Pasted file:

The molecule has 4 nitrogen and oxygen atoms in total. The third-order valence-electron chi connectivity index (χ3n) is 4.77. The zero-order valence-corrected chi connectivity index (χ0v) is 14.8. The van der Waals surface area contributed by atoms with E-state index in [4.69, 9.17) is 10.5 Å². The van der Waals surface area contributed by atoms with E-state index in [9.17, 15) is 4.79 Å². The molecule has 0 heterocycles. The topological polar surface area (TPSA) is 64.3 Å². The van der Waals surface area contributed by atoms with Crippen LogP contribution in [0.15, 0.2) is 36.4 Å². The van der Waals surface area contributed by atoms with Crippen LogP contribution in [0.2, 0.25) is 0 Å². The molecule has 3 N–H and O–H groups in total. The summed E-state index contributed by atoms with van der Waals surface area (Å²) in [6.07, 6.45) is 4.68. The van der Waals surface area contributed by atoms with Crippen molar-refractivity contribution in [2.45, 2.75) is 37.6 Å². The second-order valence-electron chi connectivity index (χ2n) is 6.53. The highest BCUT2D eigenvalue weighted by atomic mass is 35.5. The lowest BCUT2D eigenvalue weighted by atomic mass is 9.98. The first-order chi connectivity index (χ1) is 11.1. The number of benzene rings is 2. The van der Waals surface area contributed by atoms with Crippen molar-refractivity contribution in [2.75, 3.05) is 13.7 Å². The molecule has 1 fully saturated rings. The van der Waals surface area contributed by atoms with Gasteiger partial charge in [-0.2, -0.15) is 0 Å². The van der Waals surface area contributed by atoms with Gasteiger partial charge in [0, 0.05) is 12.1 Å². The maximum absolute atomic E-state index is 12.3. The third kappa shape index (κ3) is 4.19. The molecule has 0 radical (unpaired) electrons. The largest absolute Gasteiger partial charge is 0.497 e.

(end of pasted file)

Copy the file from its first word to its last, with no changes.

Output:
The molecule has 4 nitrogen and oxygen atoms in total. The third-order valence-electron chi connectivity index (χ3n) is 4.77. The zero-order valence-corrected chi connectivity index (χ0v) is 14.8. The van der Waals surface area contributed by atoms with E-state index in [4.69, 9.17) is 10.5 Å². The van der Waals surface area contributed by atoms with E-state index in [9.17, 15) is 4.79 Å². The molecule has 0 heterocycles. The topological polar surface area (TPSA) is 64.3 Å². The van der Waals surface area contributed by atoms with Crippen LogP contribution in [0.15, 0.2) is 36.4 Å². The van der Waals surface area contributed by atoms with Crippen LogP contribution in [0.2, 0.25) is 0 Å². The molecule has 3 N–H and O–H groups in total. The summed E-state index contributed by atoms with van der Waals surface area (Å²) in [6.07, 6.45) is 4.68. The van der Waals surface area contributed by atoms with Crippen molar-refractivity contribution in [2.45, 2.75) is 37.6 Å². The second-order valence-electron chi connectivity index (χ2n) is 6.53. The highest BCUT2D eigenvalue weighted by atomic mass is 35.5. The lowest BCUT2D eigenvalue weighted by atomic mass is 9.98. The first-order chi connectivity index (χ1) is 11.1. The number of benzene rings is 2. The van der Waals surface area contributed by atoms with Crippen molar-refractivity contribution in [2.75, 3.05) is 13.7 Å². The molecule has 1 fully saturated rings. The van der Waals surface area contributed by atoms with Gasteiger partial charge in [-0.2, -0.15) is 0 Å². The van der Waals surface area contributed by atoms with Gasteiger partial charge in [0, 0.05) is 12.1 Å². The maximum absolute atomic E-state index is 12.3. The third kappa shape index (κ3) is 4.19. The molecule has 0 radical (unpaired) electrons. The largest absolute Gasteiger partial charge is 0.497 e.